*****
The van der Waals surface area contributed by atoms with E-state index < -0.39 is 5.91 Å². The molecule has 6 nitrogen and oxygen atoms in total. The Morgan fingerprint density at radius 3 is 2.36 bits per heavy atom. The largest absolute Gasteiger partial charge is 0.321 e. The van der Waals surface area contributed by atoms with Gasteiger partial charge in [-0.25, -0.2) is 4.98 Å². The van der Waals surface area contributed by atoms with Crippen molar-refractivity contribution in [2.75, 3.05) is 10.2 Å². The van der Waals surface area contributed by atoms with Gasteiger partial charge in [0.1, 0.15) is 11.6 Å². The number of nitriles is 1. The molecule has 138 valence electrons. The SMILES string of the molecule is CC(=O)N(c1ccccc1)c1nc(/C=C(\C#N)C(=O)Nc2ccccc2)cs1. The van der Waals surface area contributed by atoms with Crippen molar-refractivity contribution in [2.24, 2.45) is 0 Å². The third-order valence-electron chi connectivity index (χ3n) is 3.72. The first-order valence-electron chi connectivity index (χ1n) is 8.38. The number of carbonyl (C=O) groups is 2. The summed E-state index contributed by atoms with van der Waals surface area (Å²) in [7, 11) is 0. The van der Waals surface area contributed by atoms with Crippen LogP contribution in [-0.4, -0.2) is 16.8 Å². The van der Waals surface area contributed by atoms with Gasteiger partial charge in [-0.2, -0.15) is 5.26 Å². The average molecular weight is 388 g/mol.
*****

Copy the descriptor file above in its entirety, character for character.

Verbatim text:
The van der Waals surface area contributed by atoms with E-state index < -0.39 is 5.91 Å². The molecule has 6 nitrogen and oxygen atoms in total. The Morgan fingerprint density at radius 3 is 2.36 bits per heavy atom. The largest absolute Gasteiger partial charge is 0.321 e. The van der Waals surface area contributed by atoms with Gasteiger partial charge in [-0.25, -0.2) is 4.98 Å². The van der Waals surface area contributed by atoms with Crippen molar-refractivity contribution in [2.75, 3.05) is 10.2 Å². The van der Waals surface area contributed by atoms with Gasteiger partial charge in [0.1, 0.15) is 11.6 Å². The number of nitriles is 1. The molecule has 138 valence electrons. The SMILES string of the molecule is CC(=O)N(c1ccccc1)c1nc(/C=C(\C#N)C(=O)Nc2ccccc2)cs1. The van der Waals surface area contributed by atoms with Crippen molar-refractivity contribution in [2.24, 2.45) is 0 Å². The third-order valence-electron chi connectivity index (χ3n) is 3.72. The first-order valence-electron chi connectivity index (χ1n) is 8.38. The number of carbonyl (C=O) groups is 2. The summed E-state index contributed by atoms with van der Waals surface area (Å²) in [7, 11) is 0. The van der Waals surface area contributed by atoms with Crippen LogP contribution in [-0.4, -0.2) is 16.8 Å². The van der Waals surface area contributed by atoms with Gasteiger partial charge in [-0.2, -0.15) is 5.26 Å². The average molecular weight is 388 g/mol.